Ironically, the first answer I got from Apple Care/Emagic when I called was, “Who said Logic would work with Digidesign's HD?” I thought this was a joke and asked for another Logic specialist. Emagic figured [that] maybe it was [happening] because of plug-in incompatibilities. Waves even admitted [to] not being compatible with Logic 7 and sent me a new beta version for the TDM Platinum bundle. After I disabled the plug-ins, it still crashed because of the memory chips, which I replaced. I made new environments, mixed without DTDM, downgraded from Logic 7 to Logic 6.4.3, upgraded to the Pro Tools 6.7 DAE, tried mixing without Logic Control, without MIDI, got a second internal drive and installed a brand-new OS 10.3.2 system, because Digidesign was not yet compatible with 10.3.4.

[After all of this,] it would work for a day or so, but toward the end of every mix, it would crash again. I spent countless hours consulting three different people at Apple/Logic tech support via phone and e-mail, e-mailed them hundreds of crash log files — I even paid hundreds of dollars to two Logic specialists that Emagic recommended. I tried just about anything to fix the problem, but the system still crashed at some point, in almost every production.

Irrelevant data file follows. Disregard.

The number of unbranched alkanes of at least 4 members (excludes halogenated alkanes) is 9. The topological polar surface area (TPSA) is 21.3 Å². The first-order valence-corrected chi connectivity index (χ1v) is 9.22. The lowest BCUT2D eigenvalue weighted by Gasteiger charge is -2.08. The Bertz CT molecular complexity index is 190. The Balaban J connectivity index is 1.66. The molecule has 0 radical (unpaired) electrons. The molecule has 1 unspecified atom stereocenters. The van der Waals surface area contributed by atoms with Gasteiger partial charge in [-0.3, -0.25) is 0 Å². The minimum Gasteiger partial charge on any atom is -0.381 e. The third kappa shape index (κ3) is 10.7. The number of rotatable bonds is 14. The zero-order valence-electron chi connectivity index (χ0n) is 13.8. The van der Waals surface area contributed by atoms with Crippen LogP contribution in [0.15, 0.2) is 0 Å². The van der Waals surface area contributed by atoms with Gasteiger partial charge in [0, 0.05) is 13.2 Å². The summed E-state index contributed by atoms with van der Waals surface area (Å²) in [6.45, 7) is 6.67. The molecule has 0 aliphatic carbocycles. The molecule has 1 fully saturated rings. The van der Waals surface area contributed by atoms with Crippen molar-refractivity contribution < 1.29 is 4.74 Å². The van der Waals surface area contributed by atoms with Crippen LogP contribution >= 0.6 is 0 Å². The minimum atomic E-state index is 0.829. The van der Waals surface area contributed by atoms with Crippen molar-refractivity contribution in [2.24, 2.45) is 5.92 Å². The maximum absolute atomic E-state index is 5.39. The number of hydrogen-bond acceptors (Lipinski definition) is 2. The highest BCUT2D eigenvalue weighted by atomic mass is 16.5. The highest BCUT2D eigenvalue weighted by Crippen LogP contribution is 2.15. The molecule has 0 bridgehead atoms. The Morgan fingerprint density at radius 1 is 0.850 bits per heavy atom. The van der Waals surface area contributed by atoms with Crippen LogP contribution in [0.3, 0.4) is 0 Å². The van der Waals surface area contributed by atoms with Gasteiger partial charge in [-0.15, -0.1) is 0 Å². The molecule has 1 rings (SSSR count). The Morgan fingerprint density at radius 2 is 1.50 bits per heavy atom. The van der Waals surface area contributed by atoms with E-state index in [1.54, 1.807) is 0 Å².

After that album was mixed, I started the next production without DAE, without TDM and DTDM — just native with only Logic plug-ins — and no more crashes. With larger disk buffers and some tweaking, I now run 64 audio tracks with tons of plug-ins and automation, along with 24 ESX and ES2 instruments. I feel like an idiot for having spent $17,000 for something that Logic can handle natively with a dual-2.5 G5. Next week, I'll put the [Pro Tools]|HD2, the Platinum Waves and all the TDM plug-ins on eBay and look forward to a crash-proof, stripped-down native future with Logic.

Digidesign Pro Tools|HD might be a great system, and it might even work with Logic for less-complicated arrangements (without lots of automation), but it's just not the Number One pro solution for Logic producers anymore like it used to be. I wish someone had told me before the investment. Hopefully, this letter can save some colleagues the headaches I went through.
Toby Gad
New York City